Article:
In some ways your winning season 1 set the whole success story in motion.
Emily started following me long before RuPaul’s Drag Race ever became a possibility. Competing in and winning the first season definitely added an entirely new dimension to the project and it’s likely why she’s followed me for so long. With the film, people will get to take the ride with me of preparing for the first season, coming back home, winning and then living life after snatching the crown. It’s a wild ride.
There’s intersectionality in your identities, from gender to race to being an immigrant.
All of those identities collide to make me the unique entertainer I am today. I also think it’s a big reason certain people respond to my aesthetic or my presence on television. In a number of countries around the world, acting “effeminate” in public is a punishable offense. Performing in drag is an underground phenomenon in many places because of homophobic legislation. It’s a perspective that many don’t get to hear and my story, of course, doesn’t represent any majority. But it can add to the larger conversation about the criminalization of queerness around the globe, as well as some of the xenophobic attitudes stirred up the current administration in America.
We must remain visible. I’ve always believed that representation matters in terms or race, ethnicity, sexual orientation, etc. It’s a scary and enthralling time to be on this earth. Some of the powers that be would have it that we go and hide. But we have a responsibility to ourselves and our communities to continue being visible, to continue telling our stories and to inspire future generations to do the same. We have to make it clear that our voices won’t be ignored and minimized.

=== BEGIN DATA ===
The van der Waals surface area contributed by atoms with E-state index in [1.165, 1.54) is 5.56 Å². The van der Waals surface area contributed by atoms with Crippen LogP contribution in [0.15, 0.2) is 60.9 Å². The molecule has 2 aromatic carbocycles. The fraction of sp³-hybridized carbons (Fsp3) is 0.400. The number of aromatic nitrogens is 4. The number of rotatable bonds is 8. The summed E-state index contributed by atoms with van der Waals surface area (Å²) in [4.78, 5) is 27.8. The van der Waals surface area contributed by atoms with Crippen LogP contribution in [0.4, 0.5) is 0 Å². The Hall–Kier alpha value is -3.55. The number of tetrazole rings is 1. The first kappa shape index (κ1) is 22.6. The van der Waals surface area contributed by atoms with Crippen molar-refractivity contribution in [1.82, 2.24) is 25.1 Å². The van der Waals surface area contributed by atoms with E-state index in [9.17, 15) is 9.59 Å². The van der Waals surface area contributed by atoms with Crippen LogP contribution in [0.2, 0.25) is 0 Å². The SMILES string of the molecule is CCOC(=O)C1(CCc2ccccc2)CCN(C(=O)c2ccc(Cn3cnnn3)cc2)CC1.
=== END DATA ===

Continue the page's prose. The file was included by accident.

Is drag particularly relevant in a difficult time of backlash like this?
Drag has always been relevant and important in this regard. Now it is allowing us to deliver messages of hope, self-worth and resistance to a much larger audience thanks to shows like RuPaul’s Drag Race and Dragula. There are also countless local queens and performers that are being voices for equality and change. It takes a village.
What did you think of Ru’s comment that she would “probably not” allow trans women on her reality show?
I won’t speak on Ru’s comments, because her opinion is her own. For me, drag is for everyone. I celebrate it in every color, shape and form of expression. No matter who you are or how you identify, if you find power, a sense of self or a sense of community in the drag art form, do it. And don’t ever let anyone discourage you from doing it. People of trans experience have opened so many doors and continue to blaze trails in the drag world. And they will continue to do so.
Tell us a bit about your life outside drag. What are you up to these days?
There’s so much going on. Outside of all of the touring and my new dance party, ROAR!, I’m working on my new album and running my decor and design company, Revel Entertainment, based in Minneapolis. We also have a charity popup shop coming up in April and a gala event in the fall. I look forward to running with this newfound exposure and creating great and unique projects moving forward.
The doc is getting lots of support from all the right people:
Ayo, little sis… @ajaqueen? said what she said. Thank you for the support, love. ?? You are a true queen. ?
— BeBe Zahara Benet (@BeBeZaharaBenet) March 20, 2018
— BeBe Zahara Benet (@BeBeZaharaBenet) March 19, 2018
Check out out a clip from the documentary: